One of the first times I noticed something strange was when she asked me to show her how to sew on a button. She said she didn’t remember how.
My mother, a lifelong seamstress who’d made custom tailored clothes all her life, was telling me she couldn’t remember how to sew on a button.
One day some time later, she was making kitchen curtains for me but couldn’t remember how to measure the fabric and, another time, I saw the treasured wooden fork my grandmother had brought from Italy burned black as charcoal laying on top of the kitchen counter.
The disease that leaves you not knowing when someone really dies– when the doctor pronounces them dead or when they forget how to sew on a button.
“How about we have a mother/daughter lunch,” I suggested. I had to see what she was like without my father around.
I took her for lunch near my office and couldn’t find a place to park.
“I’m going to let you out here mom, just sit on the bench and wait for me.”
It took five minutes for me to park and five minutes for her to get up and walk away and get lost. Thank God someone had noticed. I found her wandering down the middle of the street.
“Ciao, Melanie,” she said when she saw me, as if walking down the middle of the street not having a clue where you were was normal.
Inside the restaurant she told the waitress she wanted two hamburgers. “Beef is brain food,” she said smiling at me while I sat there wondering what she was really trying to tell me.
Looking back on it now of course, I know.
We drove her to the nursing home; me and my dad and my mother’s horrible lonely suitcases that were supposed to be going with her on a trip to Italy someday not on a trip to nowhere. They brought her inside and put her in skilled nursing. She needed 24-hour observation. Then they took her dentures away.
“She’s on a soft diet anyway.”
My mother, the glamour queen turned toothless hag overnight.
Her hair got greasy and gray and they put stupid little socks on feet her instead of shoes and got her clothes mixed up with somebody else’s and when I went to see her she looked at me with glass eyes and I thought it was probably good that she couldn’t see herself out of those same glass eyes — I’m sure I would have seen tears in them.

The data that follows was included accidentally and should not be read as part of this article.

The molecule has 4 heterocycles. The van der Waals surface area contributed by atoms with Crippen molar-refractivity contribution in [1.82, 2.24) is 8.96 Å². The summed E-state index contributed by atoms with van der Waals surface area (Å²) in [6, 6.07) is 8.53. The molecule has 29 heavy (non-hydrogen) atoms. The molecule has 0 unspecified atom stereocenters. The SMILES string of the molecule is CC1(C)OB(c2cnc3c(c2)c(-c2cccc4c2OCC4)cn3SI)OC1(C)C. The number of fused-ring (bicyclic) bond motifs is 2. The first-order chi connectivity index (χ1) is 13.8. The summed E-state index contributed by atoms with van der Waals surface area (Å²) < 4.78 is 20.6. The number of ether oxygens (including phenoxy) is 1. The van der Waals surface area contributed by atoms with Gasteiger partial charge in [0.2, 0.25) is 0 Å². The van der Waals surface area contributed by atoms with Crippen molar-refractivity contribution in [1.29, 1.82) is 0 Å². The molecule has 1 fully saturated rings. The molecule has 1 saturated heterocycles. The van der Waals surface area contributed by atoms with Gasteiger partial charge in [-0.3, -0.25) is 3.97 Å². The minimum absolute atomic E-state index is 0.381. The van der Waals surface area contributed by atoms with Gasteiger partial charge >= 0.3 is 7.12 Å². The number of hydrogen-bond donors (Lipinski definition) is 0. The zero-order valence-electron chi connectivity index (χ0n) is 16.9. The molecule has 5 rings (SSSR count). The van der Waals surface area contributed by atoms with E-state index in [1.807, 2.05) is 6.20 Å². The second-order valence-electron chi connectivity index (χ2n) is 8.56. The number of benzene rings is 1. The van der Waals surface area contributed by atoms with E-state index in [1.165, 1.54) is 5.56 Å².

One day, before she was diagnosed, when she was still living at home I’d found a small potted plant on the front porch. There was a scrap of paper attached to it with a seamstress’s straight pin in the characteristic way my mother would attach invoices to her customer’s finished dresses.
“I may be little,” the note said, “but with the proper sunshine and water, I’ll make it.”
That was when I knew she knew. When I saw her prayer — not a prayer for a struggling little plant — but a prayer for her own struggling little self.
For years I would cry every time I thought about that note.
After a decade in the nursing home, when the call finally came and I was out of State when she died, it was okay with me. How could seeing my mother dead in a bed in a nursing home with a morphine drip in her arm make me understand more deeply her anguished hope for survival?
With her actual physical death– the death that came from leaving her starved because she couldn’t remember how to swallow food–I felt relief. Relief that it was over and that wherever she was, she would be able to sew on buttons all by herself again, measure curtains again, or eat all the hamburger/brain food she wanted to eat again.
After years of struggle, after years of dying a little bit every day in some strange little way, she’d be getting all the proper sunshine and water she needed and neither one of us — neither me nor she — would ever have to cry for her again.